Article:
Jesus told Peter that He had PRAYED for him. Now, tell me Peter didn’t shake in his sandals at hearing THAT! Jesus the Messiah, having walked on water, healed who knows how many sick people, raised more than one person from the dead, calmed a storm with nothing more than a verbal command…He told Peter, “I have prayed for you, that your faith should not fail; and when you have returned to Me, strengthen your brethren.” (Luke 22:32). In other words, Jesus had no intention of stopping Satan from doing exactly what he had asked to do…he would be permitted to sift Peter. Jesus knew that all that would preserve Peter would be the power of God Himself, and so He prayed for His disciple. He trusted His Father yet again to handle things as He saw fit, knowing that His way was always the best way, that He loved Peter more than anyone else ever could, and that the very best that He could do was to place Peter firmly into His Father’s loving hands. Peter was held in those mighty hands through every trial he ever faced, right up through his own crucifixion upside-down…he was never out of the Father’s powerful grasp. Satan sifted him, all right. Pulverized him. Beat him, taunted him, stole his sleep, tormented his mind and dealt out agony to his flesh. But again the TRUTH…it was well with Peter’s SOUL, even as he hung dying, crucified for his faith. Satan DOES attack. He does “buffet” us, as a storm blowing against a mountainside or a gust of freezing rain lashing at a rock face. He throws every negative thing at us that he can, seeking to destroy us to our very core. Don’t ever think that the devil is just a little red guy with horns and a pitchfork, running around poking at us on occasion and trying to get us to make little mistakes. He is no such little thing. He does not seek to bother or bug us, to just annoy us with his frustrating antics. No. Please remember that Satan was once an angel in the Heavenlies, acquainted with the greatness of God and well-versed in the many ways that God’s creation can be damaged, scarred, and ultimately destroyed. THAT is what he wants to do. Peter himself taught that “the devil walks about like a roaring lion, seeking whom he may devour”, and that we must “resist him, steadfast in the faith…” (1Peter 5:8,9). We may not find ourselves crucified upside-down like Peter was, but we do face attacks of various kinds. Perhaps God will allow Satan to inflict us with an illness, bring about an injury, send discouragement or turmoil or some other hardship our way, not because He doesn’t love us but because those trials draw us closer to Him as we look to Him as our source of all comfort. He knows what we are made of and where our strength comes from, (“For He knows our frame; He remembers that we are dust.” Psalm 103:14) but do we? Do we see our weaknesses? The places where we need to give more attention to God’s designs and more effort to seek out His plans for us? Do we rest fully in His care without trying to manipulate things our own way? Even if we think we do all those things just right, God may exercise His right, in His good judgment and as a loving Father, to allow Satan to sift us like wheat just as he did Peter. If that happens – WHEN that happens – can we see that even when Satan buffets, even when we are under direct attack, it is well…with our SOUL? Or even when trials come that have nothing to do with a demonic attack, but are just part of daily life here on this big blue ball hurtling through space. Sometimes we can’t tell which it is, the hand of Satan, or just ordinary human struggle. When the law of gravity comes into play and we simply fall. Even THEN, it is well with my soul.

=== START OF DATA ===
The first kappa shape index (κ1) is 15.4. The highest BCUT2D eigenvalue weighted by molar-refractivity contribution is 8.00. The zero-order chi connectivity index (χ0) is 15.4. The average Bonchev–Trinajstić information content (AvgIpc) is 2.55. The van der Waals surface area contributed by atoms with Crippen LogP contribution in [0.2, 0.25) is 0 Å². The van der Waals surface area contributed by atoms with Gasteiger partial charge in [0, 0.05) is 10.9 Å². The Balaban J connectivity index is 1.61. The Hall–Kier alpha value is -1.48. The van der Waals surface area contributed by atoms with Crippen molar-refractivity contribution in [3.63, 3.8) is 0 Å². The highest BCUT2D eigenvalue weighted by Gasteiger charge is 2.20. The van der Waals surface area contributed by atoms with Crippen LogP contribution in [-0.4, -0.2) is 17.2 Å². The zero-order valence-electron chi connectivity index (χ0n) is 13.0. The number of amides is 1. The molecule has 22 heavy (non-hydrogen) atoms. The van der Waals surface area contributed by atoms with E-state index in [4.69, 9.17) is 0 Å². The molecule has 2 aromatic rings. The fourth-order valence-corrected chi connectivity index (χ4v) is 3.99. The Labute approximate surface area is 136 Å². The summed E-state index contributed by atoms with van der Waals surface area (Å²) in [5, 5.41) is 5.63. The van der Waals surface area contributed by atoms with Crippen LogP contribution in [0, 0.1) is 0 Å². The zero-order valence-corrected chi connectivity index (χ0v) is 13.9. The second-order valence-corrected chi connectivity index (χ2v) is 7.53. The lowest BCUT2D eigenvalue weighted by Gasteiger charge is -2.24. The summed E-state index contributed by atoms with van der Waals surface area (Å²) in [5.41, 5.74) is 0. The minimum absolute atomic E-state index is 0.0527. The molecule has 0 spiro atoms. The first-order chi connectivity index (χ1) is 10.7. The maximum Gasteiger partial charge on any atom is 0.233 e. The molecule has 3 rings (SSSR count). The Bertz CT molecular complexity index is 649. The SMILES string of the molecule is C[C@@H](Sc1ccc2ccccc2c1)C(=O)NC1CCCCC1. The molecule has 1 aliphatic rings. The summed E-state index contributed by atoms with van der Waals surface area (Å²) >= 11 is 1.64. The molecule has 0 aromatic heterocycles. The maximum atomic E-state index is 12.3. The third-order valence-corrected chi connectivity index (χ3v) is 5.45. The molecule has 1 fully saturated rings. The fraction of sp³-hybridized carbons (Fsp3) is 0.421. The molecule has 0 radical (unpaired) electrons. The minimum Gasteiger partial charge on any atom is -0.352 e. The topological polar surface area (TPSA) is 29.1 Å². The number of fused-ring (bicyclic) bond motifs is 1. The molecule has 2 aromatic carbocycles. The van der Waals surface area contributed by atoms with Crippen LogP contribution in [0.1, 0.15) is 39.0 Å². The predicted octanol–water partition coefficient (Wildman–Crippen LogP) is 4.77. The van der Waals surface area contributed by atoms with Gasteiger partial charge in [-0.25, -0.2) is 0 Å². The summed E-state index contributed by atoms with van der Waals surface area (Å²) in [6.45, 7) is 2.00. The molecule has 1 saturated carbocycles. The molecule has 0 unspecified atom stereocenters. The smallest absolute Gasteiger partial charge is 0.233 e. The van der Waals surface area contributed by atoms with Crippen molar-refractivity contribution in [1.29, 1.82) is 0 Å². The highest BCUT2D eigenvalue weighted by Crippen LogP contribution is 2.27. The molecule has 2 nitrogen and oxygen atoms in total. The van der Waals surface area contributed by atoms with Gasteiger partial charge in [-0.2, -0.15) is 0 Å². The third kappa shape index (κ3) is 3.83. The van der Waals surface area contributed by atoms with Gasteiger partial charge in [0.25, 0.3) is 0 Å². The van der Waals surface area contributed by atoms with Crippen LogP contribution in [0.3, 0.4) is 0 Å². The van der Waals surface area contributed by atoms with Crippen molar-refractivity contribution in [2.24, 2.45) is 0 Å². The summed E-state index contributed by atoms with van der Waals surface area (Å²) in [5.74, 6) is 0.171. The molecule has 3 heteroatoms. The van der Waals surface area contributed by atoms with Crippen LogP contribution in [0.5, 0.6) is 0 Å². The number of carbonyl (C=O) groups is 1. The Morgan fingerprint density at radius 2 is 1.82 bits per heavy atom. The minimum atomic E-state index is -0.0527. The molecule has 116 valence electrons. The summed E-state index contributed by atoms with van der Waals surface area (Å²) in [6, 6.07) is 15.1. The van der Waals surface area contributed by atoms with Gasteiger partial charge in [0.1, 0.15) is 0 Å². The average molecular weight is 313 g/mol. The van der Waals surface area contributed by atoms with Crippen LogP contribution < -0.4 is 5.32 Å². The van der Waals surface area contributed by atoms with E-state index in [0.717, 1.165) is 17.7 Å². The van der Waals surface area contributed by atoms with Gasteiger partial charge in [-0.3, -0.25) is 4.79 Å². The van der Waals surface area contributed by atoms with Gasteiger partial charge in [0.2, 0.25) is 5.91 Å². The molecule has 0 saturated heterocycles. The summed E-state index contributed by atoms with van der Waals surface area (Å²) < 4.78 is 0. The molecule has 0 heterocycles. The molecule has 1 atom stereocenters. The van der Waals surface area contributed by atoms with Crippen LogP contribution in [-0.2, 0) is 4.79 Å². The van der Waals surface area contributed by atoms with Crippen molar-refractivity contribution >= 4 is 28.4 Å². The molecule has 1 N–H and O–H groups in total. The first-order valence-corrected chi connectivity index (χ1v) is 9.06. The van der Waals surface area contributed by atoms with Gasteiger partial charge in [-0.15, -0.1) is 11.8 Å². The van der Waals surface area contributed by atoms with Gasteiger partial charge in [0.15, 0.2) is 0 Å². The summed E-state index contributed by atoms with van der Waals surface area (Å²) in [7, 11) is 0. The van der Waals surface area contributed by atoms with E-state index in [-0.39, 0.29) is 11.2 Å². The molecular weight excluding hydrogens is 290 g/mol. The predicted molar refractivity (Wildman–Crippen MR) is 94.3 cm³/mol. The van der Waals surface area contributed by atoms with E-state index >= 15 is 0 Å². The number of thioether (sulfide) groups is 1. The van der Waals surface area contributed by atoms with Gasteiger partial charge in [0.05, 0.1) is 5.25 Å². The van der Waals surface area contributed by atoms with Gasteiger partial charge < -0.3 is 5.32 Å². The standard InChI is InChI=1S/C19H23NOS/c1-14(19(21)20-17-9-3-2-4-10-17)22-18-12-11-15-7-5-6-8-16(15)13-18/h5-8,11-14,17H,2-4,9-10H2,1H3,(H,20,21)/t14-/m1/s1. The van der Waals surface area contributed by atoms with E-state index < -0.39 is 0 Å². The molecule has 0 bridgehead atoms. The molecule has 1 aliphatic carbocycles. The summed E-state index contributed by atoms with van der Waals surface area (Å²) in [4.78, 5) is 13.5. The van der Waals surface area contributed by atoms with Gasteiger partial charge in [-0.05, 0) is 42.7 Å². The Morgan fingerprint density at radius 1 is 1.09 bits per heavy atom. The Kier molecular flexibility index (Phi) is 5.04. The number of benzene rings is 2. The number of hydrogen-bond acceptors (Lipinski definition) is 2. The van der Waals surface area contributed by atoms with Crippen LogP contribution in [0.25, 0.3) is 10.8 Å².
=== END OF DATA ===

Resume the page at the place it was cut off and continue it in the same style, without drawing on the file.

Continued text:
By now some folks might be thinking, “Yeah, that’s great to SAY, but when the chips are down and the buffalo’s empty, how in the world are we supposed to make that REAL? How do we actually make that a TRUTH and not just a platitude in our lives?” It is not up to us to do anything at all except for one thing, and that is to realize that we can do nothing at all. Sound like circular reasoning? Follow Horatio Spafford into the third verse of his hymn: “For Christ has regarded my helpless estate, and has shed His own blood for my soul”! Hear me now. It is not up to us to “make anything well”. Did you hear me? Let me say it again: “IT IS NOT UP TO US TO MAKE ANYTHING WELL”. It is not up to me to make my soul well, it is up to the Father who keeps my soul safe to keep it well. Now, don’t misunderstand me. I’m not saying that I have no responsibility to seek God, to follow His Word, to look to Jesus as my example, etc. Of course those are all things that we as Believers should always be doing. But even so, those things do not now, nor did they ever, earn our salvation or buy God’s grace like a cheap reward for following the rules. In our state of sin we were helpless to save ourselves. In our state of salvation, we are helpless to preserve ourselves. God’s grace alone draws us to Himself, plants faith in our hearts to believe His promises, and extends mercy through the shed blood of His Son who gave His own life in order to restore us to fellowship with the Father. Jude verse 24 speaks of “Him who is able to keep you from stumbling, and to present you faultless before the presence of His glory with exceeding joy…”. God is able to keep safe what He has placed in us, namely His own Spirit. But you might say, “Yes, but then what if the Father chooses NOT to draw us to Himself?? How fair and loving is THAT? We would have no choice, we couldn’t come to Him no matter what! We would be lost through no fault of our own!” But that would not be true. God desires that all men come to repentance and to know and love Him as their Father (2Peter 3:9). He acts accordingly, by His wisdom and boundless love for mankind as His treasured creation. There is no unfairness in God, no sarcasm, no desire to trick us. It is not up to us to make anything happen, but it IS up to us to respond when the Spirit of God calls us to turn to Him. Christ regards us in our helpless estate. God sees our frame and He knows that we are dust (Psalm 103:14). He strengthens us according to His own Word, which is living and active (Hebrews 4:12). HE does the work…all we have to do is accept it and walk in it. Accept. Walk. Accept more. Keep walking. Keep accepting. Keep walking.